Perry syndrome

Common Name(s)

Perry syndrome

Perry syndrome(PS) is a rare genetic disorder that affects cells in the brain that send signals to the rest of body (neurons). The main characteristics of PS include abnormal movements (parkinsonism), slow breathing (hypoventilation), weight loss, and abnormal behaviors (psychiatric changes). Parkinsonism in PS, which causes a person to have shakes (tremors), slowed movements, and muscle stiffness, is usually accompanied by psychiatric changes, including depression, withdrawal from friends and friendly, along with suicidal thoughts. Hypoventilation is usually present later in the disease and tends to affect a person while they are sleeping. PS is a severe condition and the average survival time is 5 years after the first symptoms are seen.

PS is caused by a change (mutation) in the DCTN1 gene and is inherited in an autosomal dominant manner, which means a mutation in one of the two copies of the gene a person has is enough to cause the disorder. If a parent has PS, each one of their children has a 50% chance of inheriting the PS causing mutation. The diagnosis of PS is considered in an adult who has movement issues and changes to their personality. Since the symptoms of PS are seen in many other genetic and neurological diseases, a doctor may order tests to rule out other conditions, including imaging tests, such as a brain MRI. Genetic testing is used to confirm the diagnosis.

There is currently no cure for PS, but there are medications and therapies available to help address, and possibly slow down, symptoms of the condition. Breathing machines (ventilators) are used to help with hypoventilation. If you have been diagnosed with PS, talk to your doctor about all current treatment options. Meeting with a genetic counselor may be helpful to determine who else in the family is at risk for PS. Support groups can provide additional information.

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Advocacy and Support Organizations

 

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Advocacy and Support Organizations

 

Condition Specific Organizations

Following organizations serve the condition "Perry syndrome" for support, advocacy or research.

There are currently no organizations listed in Disease InfoSearch that support this condition. Create a listing.

 

 

General Support Organizations

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Scientific Literature

Articles from the PubMed Database

Research articles describe the outcome of a single study. They are the published results of original research.
The terms "Perry syndrome" returned 6 free, full-text research articles on human participants. First 3 results:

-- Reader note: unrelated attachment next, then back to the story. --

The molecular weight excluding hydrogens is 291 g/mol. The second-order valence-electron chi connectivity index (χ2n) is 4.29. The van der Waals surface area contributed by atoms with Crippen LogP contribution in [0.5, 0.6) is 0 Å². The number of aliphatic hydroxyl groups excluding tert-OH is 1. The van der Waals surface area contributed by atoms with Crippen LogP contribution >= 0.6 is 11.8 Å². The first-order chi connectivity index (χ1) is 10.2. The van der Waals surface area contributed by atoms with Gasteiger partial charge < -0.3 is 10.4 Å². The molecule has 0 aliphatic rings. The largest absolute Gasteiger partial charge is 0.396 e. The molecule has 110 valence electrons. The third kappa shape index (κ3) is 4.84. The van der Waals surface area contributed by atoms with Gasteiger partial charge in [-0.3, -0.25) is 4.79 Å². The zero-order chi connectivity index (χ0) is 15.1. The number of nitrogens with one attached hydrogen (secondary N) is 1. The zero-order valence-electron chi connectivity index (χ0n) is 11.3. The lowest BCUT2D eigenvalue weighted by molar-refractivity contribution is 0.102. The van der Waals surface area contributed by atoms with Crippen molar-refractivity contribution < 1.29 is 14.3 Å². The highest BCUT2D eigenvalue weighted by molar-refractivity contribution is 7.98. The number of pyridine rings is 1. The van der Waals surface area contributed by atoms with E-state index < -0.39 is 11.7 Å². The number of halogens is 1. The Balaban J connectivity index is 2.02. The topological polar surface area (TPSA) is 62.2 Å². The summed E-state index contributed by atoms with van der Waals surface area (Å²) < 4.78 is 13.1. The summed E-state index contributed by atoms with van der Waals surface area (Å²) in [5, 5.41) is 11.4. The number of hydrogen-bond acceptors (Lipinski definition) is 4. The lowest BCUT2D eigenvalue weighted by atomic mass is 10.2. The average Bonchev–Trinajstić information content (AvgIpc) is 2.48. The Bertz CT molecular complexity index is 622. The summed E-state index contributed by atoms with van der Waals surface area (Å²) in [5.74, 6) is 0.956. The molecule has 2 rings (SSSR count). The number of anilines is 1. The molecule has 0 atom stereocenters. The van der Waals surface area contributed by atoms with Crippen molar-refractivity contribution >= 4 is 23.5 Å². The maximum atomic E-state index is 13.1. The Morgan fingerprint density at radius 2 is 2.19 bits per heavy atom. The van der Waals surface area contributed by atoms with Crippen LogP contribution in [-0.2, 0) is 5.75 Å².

Three families with Perry syndrome from distinct parts of the world.
 

Author(s): Pawel Tacik, Fabienne C Fiesel, Shinsuke Fujioka, Owen A Ross, Felipe Pretelt, Camilo CastaƱeda Cardona, Alexa Kidd, Michael Hlavac, Anthony Raizis, Michael S Okun, Sharleen Traynor, Audrey J Strongosky, Wolfdieter Springer, Zbigniew K Wszolek

Journal: Parkinsonism Relat. Disord.. 2014 Aug;20(8):884-8.

 

Perry syndrome consists of autosomal dominant Parkinsonism, depression, weight loss, and central hypoventilation. Eight mutations in 16 families have been reported: p.F52L, p.G67D, p.G71R, p.G71E, p.G71A, p.T72P, p.Q74P, and p.Y78C located in exon 2 of the dynactin 1 (DCTN1) gene ...

Last Updated: 6 Aug 2014

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Latin America's first case of Perry syndrome and a new treatment option for respiratory insufficiency.
 

Author(s): Felipe Pretelt, Camilo CastaƱeda Cardona, Pawel Tacik, Owen A Ross, Zbigniew K Wszolek

Journal: J. Neurol.. 2014 Mar;261(3):620-1.

 

Last Updated: 10 Mar 2014

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Perry syndrome due to the DCTN1 G71R mutation: a distinctive levodopa responsive disorder with behavioral syndrome, vertical gaze palsy, and respiratory failure.
 

Author(s): Victoria Newsway, Mark Fish, Jonathan D Rohrer, Elisa Majounie, Nigel Williams, Melissa Hack, Jason D Warren, Huw R Morris

Journal: Mov. Disord.. 2010 Apr;25(6):767-70.

 

Perry syndrome is a rare form of autosomal dominant Parkinsonism with respiratory failure recently defined as being due to mutations in the DCTN1 gene. We describe a new family carrying a G71R mutation in the DCTN1 gene. The proband displayed a series of distinctive features not previously ...

Last Updated: 3 May 2010

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Reviews from the PubMed Database

Review articles summarize what is currently known about a disease. They discuss research previously published by others.
The terms "Perry syndrome" returned 0 free, full-text review articles on human participants.

 
 
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Symptoms, Diagnosis, and Treatment

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Clinical Trial Information This information is provided by ClinicalTrials.gov

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